The first-term mayor and her $230,000-a-year Parks chief have strenuously defended their handling of the matter. Kelly held a news conference last week to announce the suspensions of two high-level parks managers, and he said his long delay in sending the first whistleblower’s complaint to the parks’ internal watchdog had not negatively affected the probe.
But the woman who complained to Lightfoot told WBEZ that those statements offended her.
“He’s so arrogant to say he thinks he did the right thing and stands by what he did,” the woman said of Kelly. “I thought it was ridiculous that he said that publicly.
“He really doesn’t care at all,” she added. “He just cares about his image.”
In a statement Sunday, Park District officials said they were cooperating with the ongoing probe.
“Any actions we’ve taken have been in an effort to advance the investigation and bring meaningful, systemic change to our valuable workforce within the Beaches and Pools Unit and across the District,” the Park District said.
“It’s really political”
The young woman who shared the story of her own sexual attack with the mayor contacted WBEZ last month but said she only decided to speak publicly in recent days, after reading the interview with the other initial whistleblower.
The woman who complained to Lightfoot questioned why the mayor is allowing Kelly and LaVelle to keep their positions, despite the probe dragging on for 17 months. Both were appointed by Lightfoot’s predecessor, Rahm Emanuel.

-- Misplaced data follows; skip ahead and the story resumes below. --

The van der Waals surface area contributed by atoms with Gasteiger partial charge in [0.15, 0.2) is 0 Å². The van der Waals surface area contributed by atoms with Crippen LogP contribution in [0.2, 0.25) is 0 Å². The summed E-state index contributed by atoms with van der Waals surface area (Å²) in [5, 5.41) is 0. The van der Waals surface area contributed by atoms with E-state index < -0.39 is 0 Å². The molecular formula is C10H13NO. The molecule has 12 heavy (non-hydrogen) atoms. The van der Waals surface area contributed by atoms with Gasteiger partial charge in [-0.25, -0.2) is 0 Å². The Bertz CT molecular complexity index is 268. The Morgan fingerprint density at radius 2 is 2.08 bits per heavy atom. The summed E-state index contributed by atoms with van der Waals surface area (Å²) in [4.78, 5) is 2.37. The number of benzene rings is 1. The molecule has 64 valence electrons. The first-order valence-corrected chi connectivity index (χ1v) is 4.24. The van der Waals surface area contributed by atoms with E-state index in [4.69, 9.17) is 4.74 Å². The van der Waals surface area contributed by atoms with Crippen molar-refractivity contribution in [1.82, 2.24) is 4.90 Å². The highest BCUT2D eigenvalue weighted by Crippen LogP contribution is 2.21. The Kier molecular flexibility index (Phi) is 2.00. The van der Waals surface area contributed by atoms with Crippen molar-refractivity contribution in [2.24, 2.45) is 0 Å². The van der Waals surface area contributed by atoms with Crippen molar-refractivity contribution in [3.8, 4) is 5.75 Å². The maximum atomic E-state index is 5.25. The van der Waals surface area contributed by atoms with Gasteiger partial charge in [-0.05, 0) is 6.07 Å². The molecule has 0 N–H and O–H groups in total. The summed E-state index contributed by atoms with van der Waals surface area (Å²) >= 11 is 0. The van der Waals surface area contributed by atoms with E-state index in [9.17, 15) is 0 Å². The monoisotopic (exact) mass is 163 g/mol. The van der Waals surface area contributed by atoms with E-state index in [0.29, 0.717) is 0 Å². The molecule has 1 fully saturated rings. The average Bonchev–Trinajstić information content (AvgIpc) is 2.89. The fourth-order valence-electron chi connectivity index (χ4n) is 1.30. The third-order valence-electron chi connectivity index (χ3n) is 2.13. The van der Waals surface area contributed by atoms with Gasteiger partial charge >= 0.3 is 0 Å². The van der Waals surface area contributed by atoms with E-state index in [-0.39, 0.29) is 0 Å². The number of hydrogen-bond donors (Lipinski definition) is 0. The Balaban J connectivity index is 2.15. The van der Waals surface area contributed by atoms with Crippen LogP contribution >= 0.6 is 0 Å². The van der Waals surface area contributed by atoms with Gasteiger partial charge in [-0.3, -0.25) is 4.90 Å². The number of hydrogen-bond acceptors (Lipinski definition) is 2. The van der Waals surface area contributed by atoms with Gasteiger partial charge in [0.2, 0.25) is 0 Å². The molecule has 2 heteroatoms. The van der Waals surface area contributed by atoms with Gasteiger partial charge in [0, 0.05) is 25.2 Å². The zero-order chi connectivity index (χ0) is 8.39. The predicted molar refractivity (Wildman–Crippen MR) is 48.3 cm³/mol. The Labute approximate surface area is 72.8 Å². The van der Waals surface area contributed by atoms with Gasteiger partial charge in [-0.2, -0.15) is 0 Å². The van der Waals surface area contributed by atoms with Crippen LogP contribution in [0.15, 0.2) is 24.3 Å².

“I feel like it’s really political, which is how everything is in Chicago,” said the young woman, who worked as a Park District lifeguard for several years. “Kelly needs to step up his game a lot or they need to put someone there who will take it seriously.”
And on Sunday, the other female ex-lifeguard who wrote to Kelly in February 2020 said she now also hopes the Parks chief gets fired “because there needs to be consequences for his actions.”
Kelly — who has led the Park District for a decade — has said he has no plans to resign and has begun enacting reforms. Officials say those moves were intended “to protect the District’s workforce and eradicate the culture of misconduct that has long existed within the aquatics department.”
LaVelle has not returned any of WBEZ’s repeated messages seeking comment since April and has not publicly spoken about the sex abuse scandal in the lifeguard service. She once was the top spokeswoman for ex-Mayor Richard M. Daley and her public-relations firm has enjoyed a long list of clients with sensitive political interests, including the private concessionaires of the Chicago Skyway toll road and the city’s parking meter system.
The whistleblower also told WBEZ last week she is a firm supporter of Deputy Inspector General Nathan Kipp, who said he was suspended indefinitely without pay — and without explanation — on Aug. 12.
Kipp said last week that human resources personnel told him he was suspended at the direction of the “Park District’s Administration,” not his boss, Inspector General Elaine Little. Kipp said he believes the investigation “has really jumped the rails. I highly suspect this is going to be a whitewash.”